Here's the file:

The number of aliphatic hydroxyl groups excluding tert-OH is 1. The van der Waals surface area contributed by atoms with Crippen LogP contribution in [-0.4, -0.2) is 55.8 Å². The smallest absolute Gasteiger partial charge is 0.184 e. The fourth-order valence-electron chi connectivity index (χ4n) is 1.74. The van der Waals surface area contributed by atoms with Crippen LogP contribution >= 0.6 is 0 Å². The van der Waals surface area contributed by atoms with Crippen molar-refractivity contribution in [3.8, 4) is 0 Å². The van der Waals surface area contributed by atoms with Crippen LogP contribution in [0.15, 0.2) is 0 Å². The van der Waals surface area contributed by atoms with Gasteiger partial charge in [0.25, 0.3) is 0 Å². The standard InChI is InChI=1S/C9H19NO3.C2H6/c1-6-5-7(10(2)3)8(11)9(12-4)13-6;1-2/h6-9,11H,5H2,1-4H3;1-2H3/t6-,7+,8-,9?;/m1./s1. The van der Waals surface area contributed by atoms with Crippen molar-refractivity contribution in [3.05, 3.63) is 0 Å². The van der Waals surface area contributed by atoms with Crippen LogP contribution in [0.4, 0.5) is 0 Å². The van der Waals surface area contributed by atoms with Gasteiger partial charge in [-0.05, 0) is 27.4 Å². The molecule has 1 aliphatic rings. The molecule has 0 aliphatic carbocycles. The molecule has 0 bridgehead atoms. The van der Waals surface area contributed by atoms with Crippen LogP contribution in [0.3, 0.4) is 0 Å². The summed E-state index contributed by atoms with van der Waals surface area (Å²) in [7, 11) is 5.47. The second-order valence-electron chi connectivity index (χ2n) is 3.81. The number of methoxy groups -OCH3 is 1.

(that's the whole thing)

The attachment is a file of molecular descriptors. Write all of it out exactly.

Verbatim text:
The number of aliphatic hydroxyl groups excluding tert-OH is 1. The van der Waals surface area contributed by atoms with Crippen LogP contribution in [-0.4, -0.2) is 55.8 Å². The smallest absolute Gasteiger partial charge is 0.184 e. The fourth-order valence-electron chi connectivity index (χ4n) is 1.74. The van der Waals surface area contributed by atoms with Crippen LogP contribution >= 0.6 is 0 Å². The van der Waals surface area contributed by atoms with Crippen molar-refractivity contribution in [3.8, 4) is 0 Å². The van der Waals surface area contributed by atoms with Crippen LogP contribution in [0.15, 0.2) is 0 Å². The van der Waals surface area contributed by atoms with Gasteiger partial charge in [0.25, 0.3) is 0 Å². The standard InChI is InChI=1S/C9H19NO3.C2H6/c1-6-5-7(10(2)3)8(11)9(12-4)13-6;1-2/h6-9,11H,5H2,1-4H3;1-2H3/t6-,7+,8-,9?;/m1./s1. The van der Waals surface area contributed by atoms with Crippen molar-refractivity contribution in [3.05, 3.63) is 0 Å². The van der Waals surface area contributed by atoms with Crippen LogP contribution in [0.4, 0.5) is 0 Å². The van der Waals surface area contributed by atoms with Gasteiger partial charge in [-0.05, 0) is 27.4 Å². The molecule has 1 aliphatic rings. The molecule has 0 aliphatic carbocycles. The molecule has 0 bridgehead atoms. The van der Waals surface area contributed by atoms with Crippen LogP contribution in [0.3, 0.4) is 0 Å². The summed E-state index contributed by atoms with van der Waals surface area (Å²) in [7, 11) is 5.47. The second-order valence-electron chi connectivity index (χ2n) is 3.81. The number of methoxy groups -OCH3 is 1.